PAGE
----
Vice Chairman Andrew Do (1st District) and Supervisor Doug Chaffee (2nd District) announced the launch of the Latino Health Equity Initiative. Guest speakers included Dr. Clayton Chau, Orange County Health Care Agency’s Director and current Health Officer, and Dr. America Bracho, Executive Director for Latino Health Access.
Below are Vice Chairman Andrew Do’s talking points from the press conference, which was live-streamed on the County of Orange’s Facebook: facebook.com/ocgov.
Before evidence became clear about an increased level of COVID-19 infection in the Latino community, the Orange County Board of Supervisors approved funding for UCI to interpret data and case history to identify the hotspots throughout Orange County. From that study, we found that 8 out of the top 10 zip codes, in terms of COVID-19 infection rates, are in the cities of Anaheim and Santa Ana. This initiative is a direct product of that study.
During today’s press conference we talked about the county’s actions with our community partners, such as Latino Health Access and others, to address the spread of COVID-19 in the cities of Santa Ana and Anaheim, as well as the Latino Community in other parts of the county. What we learn about and apply here will be the model that we will use in other at-risk communities, now and in the future, as well.
During today’s press conference we also wanted to take the opportunity to remind all of our residents what we all need to do this upcoming holiday weekend to reduce the recent increase of COVID-19 cases in our county.
Orange County has been better off than most other large California counties to date, but that does not mean we are always going to be in that position. Just yesterday, June 29, Governor Newsom added us to the state’s monitoring list, and our case count continues to grow.
As the spread of this virus has become better-studied, we are seeing disparate impacts that closely align with income, since many lower-income residents are also essential workers who have to violate social distancing as part of their work. The concentration of COVID-19 cases is also the result of shared, overcrowded, and multi-generational housing, particularly in North and Central Orange County and largely in the Latino communities. In Northern California, particularly in the Bay Area, we see this same pattern in the Asian-American Community.
The County of Orange, Latino Health Access, and UCI are working together to make sure we are directing our resources and attention to the most critically at-risk communities within Orange County. We are proud to be standing hand in hand with our partners at Latino Health Access leading the way in the community with the Latino Health Equity Initiative.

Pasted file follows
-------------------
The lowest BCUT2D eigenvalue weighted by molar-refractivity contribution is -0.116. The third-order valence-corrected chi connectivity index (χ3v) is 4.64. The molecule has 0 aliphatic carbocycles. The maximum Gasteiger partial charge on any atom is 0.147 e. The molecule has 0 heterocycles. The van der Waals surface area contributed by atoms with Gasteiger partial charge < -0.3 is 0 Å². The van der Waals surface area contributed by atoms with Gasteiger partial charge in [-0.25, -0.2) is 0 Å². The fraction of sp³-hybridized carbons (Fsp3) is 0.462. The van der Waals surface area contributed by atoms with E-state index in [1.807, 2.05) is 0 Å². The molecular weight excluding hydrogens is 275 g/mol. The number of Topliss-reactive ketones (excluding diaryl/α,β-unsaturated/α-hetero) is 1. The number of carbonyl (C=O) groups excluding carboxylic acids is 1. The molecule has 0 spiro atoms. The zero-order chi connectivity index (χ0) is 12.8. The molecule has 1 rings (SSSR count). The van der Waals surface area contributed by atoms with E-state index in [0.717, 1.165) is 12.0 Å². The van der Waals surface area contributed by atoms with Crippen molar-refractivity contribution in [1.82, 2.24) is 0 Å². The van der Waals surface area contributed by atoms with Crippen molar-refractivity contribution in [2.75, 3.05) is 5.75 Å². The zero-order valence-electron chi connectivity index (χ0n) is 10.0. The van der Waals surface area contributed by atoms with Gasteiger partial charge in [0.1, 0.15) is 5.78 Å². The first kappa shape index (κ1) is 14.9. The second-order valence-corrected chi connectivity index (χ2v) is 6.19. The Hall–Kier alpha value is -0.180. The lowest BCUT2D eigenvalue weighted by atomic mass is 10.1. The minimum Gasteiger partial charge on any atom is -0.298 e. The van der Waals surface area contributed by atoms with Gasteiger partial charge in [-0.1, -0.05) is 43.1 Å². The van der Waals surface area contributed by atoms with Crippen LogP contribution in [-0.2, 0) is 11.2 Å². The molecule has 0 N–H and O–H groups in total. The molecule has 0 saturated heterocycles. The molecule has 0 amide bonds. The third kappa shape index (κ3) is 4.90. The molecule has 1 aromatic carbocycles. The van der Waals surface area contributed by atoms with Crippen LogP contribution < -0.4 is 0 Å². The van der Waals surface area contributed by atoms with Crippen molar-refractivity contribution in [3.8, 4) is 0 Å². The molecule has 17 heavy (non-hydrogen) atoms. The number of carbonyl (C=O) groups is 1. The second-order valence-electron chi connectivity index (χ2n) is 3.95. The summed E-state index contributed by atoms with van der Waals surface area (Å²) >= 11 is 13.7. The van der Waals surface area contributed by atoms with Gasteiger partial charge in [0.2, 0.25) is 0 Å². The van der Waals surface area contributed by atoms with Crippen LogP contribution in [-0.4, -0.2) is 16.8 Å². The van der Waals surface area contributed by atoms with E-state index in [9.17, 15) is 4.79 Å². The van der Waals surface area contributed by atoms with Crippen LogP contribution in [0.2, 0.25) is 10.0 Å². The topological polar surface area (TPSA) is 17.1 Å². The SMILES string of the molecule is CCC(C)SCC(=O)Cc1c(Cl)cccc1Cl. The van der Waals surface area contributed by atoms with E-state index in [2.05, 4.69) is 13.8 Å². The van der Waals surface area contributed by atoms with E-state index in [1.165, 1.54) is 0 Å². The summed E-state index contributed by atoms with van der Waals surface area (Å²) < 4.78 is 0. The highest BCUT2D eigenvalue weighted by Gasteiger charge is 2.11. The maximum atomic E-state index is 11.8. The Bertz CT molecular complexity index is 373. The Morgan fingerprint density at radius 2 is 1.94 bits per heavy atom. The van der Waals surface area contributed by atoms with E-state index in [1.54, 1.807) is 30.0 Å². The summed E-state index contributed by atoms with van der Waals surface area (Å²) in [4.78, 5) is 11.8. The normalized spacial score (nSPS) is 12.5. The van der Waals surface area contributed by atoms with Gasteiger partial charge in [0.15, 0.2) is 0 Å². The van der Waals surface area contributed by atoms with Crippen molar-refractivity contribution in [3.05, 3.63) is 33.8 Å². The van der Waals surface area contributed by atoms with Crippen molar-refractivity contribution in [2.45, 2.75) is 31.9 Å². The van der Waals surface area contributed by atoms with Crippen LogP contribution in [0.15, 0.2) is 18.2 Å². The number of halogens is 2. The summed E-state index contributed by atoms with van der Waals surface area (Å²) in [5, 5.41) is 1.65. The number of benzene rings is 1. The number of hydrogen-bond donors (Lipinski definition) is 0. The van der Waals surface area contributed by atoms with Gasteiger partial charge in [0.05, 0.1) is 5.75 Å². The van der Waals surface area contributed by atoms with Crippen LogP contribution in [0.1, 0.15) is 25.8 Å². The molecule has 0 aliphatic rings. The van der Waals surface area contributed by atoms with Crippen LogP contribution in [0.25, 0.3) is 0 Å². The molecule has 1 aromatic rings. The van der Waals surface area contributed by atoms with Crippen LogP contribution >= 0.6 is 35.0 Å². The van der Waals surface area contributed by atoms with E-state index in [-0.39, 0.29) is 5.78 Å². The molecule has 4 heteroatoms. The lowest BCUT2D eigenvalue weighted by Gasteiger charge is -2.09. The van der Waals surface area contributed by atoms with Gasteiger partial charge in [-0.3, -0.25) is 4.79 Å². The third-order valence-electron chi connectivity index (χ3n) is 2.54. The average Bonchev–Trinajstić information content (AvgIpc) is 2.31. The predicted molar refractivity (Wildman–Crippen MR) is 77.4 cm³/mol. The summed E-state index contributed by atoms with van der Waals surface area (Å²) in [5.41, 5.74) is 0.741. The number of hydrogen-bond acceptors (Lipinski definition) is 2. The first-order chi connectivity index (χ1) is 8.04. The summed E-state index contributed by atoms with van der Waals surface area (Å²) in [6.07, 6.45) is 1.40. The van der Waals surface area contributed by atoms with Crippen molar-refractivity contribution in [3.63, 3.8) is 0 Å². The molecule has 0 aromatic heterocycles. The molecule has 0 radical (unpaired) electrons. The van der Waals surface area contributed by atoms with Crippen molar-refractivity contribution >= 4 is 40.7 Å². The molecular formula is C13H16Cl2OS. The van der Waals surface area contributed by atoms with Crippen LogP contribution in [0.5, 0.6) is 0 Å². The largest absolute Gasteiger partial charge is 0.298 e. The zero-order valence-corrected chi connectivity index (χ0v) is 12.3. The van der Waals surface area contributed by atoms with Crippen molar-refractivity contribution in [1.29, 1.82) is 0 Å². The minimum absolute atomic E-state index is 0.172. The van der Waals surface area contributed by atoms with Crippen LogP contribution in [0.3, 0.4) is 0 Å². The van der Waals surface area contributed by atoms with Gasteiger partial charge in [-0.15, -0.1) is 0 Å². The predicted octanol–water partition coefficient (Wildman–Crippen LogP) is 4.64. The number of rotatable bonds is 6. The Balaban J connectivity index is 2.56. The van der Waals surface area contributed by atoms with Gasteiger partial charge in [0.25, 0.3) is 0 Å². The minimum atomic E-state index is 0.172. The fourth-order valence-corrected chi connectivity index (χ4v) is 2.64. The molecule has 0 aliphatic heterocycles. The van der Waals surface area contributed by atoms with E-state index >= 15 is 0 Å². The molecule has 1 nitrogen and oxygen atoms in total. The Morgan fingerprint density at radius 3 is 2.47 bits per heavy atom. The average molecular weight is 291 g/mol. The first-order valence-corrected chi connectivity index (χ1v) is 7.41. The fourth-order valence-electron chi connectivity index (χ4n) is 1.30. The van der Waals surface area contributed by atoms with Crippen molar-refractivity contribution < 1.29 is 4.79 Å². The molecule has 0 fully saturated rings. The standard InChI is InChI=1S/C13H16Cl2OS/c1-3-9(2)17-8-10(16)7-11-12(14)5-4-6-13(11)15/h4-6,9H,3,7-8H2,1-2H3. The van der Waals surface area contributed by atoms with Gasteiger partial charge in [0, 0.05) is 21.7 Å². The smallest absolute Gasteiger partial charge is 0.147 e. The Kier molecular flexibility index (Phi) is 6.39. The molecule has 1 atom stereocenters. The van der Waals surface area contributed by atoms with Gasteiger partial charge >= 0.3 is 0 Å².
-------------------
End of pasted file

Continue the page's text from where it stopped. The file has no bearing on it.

I want to personally thank Dr. Clayton Chau, Orange County Health Care Agency’s Director and current Health Officer, for his leadership in spearheading the Latino Health Equity Initiative and Dr. America Bracho for bringing this issue to the county’s and other stakeholders’ attention. UCI, as Orange County’s premier academic institution, is also an invaluable resource for our county as we tackle the challenges that COVID-19 has posed.
The COVID-19 Latino Health Equity Initiative is based on:
- The goal of this Initiative is to inform our residents about the increasing risk of COVID-19, especially since our county’s numbers have increased dramatically in the past couple of weeks. We want people to know that there are things they can do and resources the county provides that will help keep their families safe.
- In May, I directed the county to execute language assistance media contracts directly related to COVID-19 and education. The county executed Spanish media contracts today, June 30.
- Undocumented individuals should not be fearful to go to any testing sites, as no immigration status information will be shared with any other third party.
- Our goal is to be very strategic in reaching out to specifically targeted neighborhoods through effective and grassroot outreach.
- Our community partners, like Latino Health Access, will help us to provide a more culturally sensitive and resonant response to ensure our public health efforts effectively enter these disadvantaged communities.
- The county is also launching a program, where we will create mobile COVID-19 response teams specifically for schools. These response teams will work with school districts to encourage proper hygiene and provide testing to avoid schools from becoming the next major source of transmission as they reopen this fall.
- Increase Access:
- We encourage all residents to take advantage of greater accessibility to testing and support services now from the County of Orange, as well as other health providers. We have put together information that will answer as much as we can anticipation all questions about who should be tested, do they have to wait until they are symptomatic, should essential workers be tested more often, who will pay for such tests, if someone suspects they may be symptomatic how do they protect their loved ones if they live together in tighter quarters, etc.
This article was released by the Office of Orange County Vice Chairman Andrew Do.